We evaluated the model's performance with a hindcasting analysis to compare model results with empirical data on CACO reintroductions and population responses. Hindcasting, also called backcasting (Becker 2010), is an analysis of model prediction accuracy made by comparing model predictions to known, historic events (e.g., Beever et al. 2010; Findlay et al. 2010; Levinsky et al. 2013). Hindcasting results can be used to calibrate a model to known outcomes (e.g., Challinor et al. 2005). In order to compare the effectiveness of our initial model and of its subsequent revision based on expert reviews and input, we conducted the hindcasting analysis before and after the invited peer reviews and associated model modifications (Online Resource 2).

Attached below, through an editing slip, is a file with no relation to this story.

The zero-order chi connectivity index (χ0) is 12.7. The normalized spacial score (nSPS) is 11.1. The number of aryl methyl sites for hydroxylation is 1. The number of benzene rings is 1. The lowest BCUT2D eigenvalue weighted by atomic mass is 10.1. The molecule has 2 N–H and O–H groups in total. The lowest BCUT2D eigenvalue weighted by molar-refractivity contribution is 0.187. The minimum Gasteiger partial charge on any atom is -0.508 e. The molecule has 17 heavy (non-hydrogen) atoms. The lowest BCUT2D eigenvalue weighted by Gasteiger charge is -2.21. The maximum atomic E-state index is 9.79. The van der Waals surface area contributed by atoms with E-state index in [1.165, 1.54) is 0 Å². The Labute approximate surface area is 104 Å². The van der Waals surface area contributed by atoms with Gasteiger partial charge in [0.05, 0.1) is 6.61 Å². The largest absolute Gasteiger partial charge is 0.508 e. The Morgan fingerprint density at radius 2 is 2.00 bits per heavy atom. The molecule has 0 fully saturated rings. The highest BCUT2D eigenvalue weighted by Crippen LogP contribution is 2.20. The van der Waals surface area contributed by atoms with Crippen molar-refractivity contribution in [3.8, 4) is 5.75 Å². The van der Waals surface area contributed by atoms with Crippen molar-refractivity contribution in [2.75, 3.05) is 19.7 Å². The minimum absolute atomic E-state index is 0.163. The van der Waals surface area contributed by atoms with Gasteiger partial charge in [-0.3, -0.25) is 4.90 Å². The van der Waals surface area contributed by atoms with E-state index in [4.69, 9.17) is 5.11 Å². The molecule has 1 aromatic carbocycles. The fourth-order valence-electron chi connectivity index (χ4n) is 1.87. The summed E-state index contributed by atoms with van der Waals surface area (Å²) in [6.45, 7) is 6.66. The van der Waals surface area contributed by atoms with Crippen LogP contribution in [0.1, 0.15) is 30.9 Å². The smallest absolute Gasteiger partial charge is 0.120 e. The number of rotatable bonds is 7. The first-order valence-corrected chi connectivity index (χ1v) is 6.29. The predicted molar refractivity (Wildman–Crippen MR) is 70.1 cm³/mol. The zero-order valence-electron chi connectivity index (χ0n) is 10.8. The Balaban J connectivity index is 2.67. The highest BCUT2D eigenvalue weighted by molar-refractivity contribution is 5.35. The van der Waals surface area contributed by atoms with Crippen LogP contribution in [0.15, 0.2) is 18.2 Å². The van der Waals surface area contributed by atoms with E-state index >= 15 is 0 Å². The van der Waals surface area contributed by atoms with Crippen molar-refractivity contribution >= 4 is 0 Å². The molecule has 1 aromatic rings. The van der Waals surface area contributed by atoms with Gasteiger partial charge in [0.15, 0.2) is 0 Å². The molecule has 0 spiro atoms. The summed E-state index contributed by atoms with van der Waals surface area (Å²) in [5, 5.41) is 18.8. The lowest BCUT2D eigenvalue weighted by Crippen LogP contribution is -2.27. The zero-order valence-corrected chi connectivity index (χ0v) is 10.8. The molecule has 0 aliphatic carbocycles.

Our hindcasting analysis involved comparing final model results from 50 replicate runs to aspatial and spatial empirical data on CACOs collected 1995–2019. The yearly aspatial empirical data included means, minimums, maximums, standard deviation (SD), and temporal trends of population size, numbers of fledglings, overall mortality, and lead-caused mortality, as well as number of CACO releases and number of CACO release sites. We evaluated model precision as year-specific and overall mean predicted range (maximum–minimum), coefficient of variation (CV), and standard error (SE) of the mean population size. We evaluated model accuracy as the percent of years in which the observed population size fell within minimum and maximum modeled values, and within modeled means ± 1SD. The spatial empirical data included the density of 6,120,951 GPS locations from 167 CACOs tallied within each hexagon from July 2013 through December 2019 (see Online Resource 2); we compared these data with modeled movement flux densities from the model years corresponding to 2013–2019. Densities were calculated based on land area to account for hexagons straddling the land–ocean interface along the coast. Because the frequency distributions of both datasets were highly skewed, with a few hexagons around release sites containing extremely high densities, we rescaled densities to log(x + 1). Modeled data were rounded to integers prior to the log transformation so that very rarely visited hexagons (those with an average of < 0.5 CACO movements across 50 model replicates of 9125 time-steps) were treated as unused. We calculated overall accuracy, specificity, and sensitivity to compare CACO presence between modeled and empirical CACOs (Allouche et al. 2006). We calculated Cohen’s kappa (Cohen 1960) to quantify the agreement among the modeled and empirical densities while accounting for chance, and penalizing larger disagreements more than smaller disagreements.